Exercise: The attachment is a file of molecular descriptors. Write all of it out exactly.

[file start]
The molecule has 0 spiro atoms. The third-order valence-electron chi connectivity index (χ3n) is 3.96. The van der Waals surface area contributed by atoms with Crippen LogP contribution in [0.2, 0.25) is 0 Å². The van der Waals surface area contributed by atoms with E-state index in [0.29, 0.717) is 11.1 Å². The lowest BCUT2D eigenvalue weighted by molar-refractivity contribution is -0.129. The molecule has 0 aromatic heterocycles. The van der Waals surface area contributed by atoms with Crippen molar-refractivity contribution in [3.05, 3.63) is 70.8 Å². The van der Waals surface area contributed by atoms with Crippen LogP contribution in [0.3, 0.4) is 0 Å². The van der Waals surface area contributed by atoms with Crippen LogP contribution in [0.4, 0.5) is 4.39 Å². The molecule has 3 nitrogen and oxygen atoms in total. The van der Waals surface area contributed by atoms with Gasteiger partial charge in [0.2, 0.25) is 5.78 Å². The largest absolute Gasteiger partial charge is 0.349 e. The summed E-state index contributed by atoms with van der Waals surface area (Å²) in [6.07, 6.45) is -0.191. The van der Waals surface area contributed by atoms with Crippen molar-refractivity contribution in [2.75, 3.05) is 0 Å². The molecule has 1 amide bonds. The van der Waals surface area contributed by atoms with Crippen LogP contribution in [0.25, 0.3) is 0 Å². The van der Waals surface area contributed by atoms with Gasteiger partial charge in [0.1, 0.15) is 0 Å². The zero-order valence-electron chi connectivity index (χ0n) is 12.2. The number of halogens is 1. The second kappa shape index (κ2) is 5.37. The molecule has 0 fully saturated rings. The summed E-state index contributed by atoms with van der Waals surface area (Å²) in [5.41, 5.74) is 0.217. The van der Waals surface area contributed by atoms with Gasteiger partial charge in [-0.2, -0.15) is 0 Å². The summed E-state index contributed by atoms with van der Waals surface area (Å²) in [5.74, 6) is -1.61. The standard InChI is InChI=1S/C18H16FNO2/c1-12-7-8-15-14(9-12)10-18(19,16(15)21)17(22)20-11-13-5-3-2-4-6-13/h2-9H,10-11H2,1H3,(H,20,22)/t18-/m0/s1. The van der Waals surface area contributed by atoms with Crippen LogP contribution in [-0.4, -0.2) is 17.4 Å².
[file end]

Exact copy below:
The molecule has 0 spiro atoms. The third-order valence-electron chi connectivity index (χ3n) is 3.96. The van der Waals surface area contributed by atoms with Crippen LogP contribution in [0.2, 0.25) is 0 Å². The van der Waals surface area contributed by atoms with E-state index in [0.29, 0.717) is 11.1 Å². The lowest BCUT2D eigenvalue weighted by molar-refractivity contribution is -0.129. The molecule has 0 aromatic heterocycles. The van der Waals surface area contributed by atoms with Crippen molar-refractivity contribution in [3.05, 3.63) is 70.8 Å². The van der Waals surface area contributed by atoms with Crippen LogP contribution in [0.3, 0.4) is 0 Å². The van der Waals surface area contributed by atoms with Crippen LogP contribution in [0.4, 0.5) is 4.39 Å². The molecule has 3 nitrogen and oxygen atoms in total. The van der Waals surface area contributed by atoms with Gasteiger partial charge in [0.2, 0.25) is 5.78 Å². The largest absolute Gasteiger partial charge is 0.349 e. The summed E-state index contributed by atoms with van der Waals surface area (Å²) in [6.07, 6.45) is -0.191. The van der Waals surface area contributed by atoms with Crippen molar-refractivity contribution in [2.75, 3.05) is 0 Å². The molecule has 1 amide bonds. The van der Waals surface area contributed by atoms with Crippen LogP contribution in [0.25, 0.3) is 0 Å². The van der Waals surface area contributed by atoms with Gasteiger partial charge in [0.1, 0.15) is 0 Å². The zero-order valence-electron chi connectivity index (χ0n) is 12.2. The number of halogens is 1. The second kappa shape index (κ2) is 5.37. The molecule has 0 fully saturated rings. The summed E-state index contributed by atoms with van der Waals surface area (Å²) in [5.41, 5.74) is 0.217. The van der Waals surface area contributed by atoms with Gasteiger partial charge in [-0.2, -0.15) is 0 Å². The summed E-state index contributed by atoms with van der Waals surface area (Å²) in [5.74, 6) is -1.61. The standard InChI is InChI=1S/C18H16FNO2/c1-12-7-8-15-14(9-12)10-18(19,16(15)21)17(22)20-11-13-5-3-2-4-6-13/h2-9H,10-11H2,1H3,(H,20,22)/t18-/m0/s1. The van der Waals surface area contributed by atoms with Crippen LogP contribution in [-0.4, -0.2) is 17.4 Å².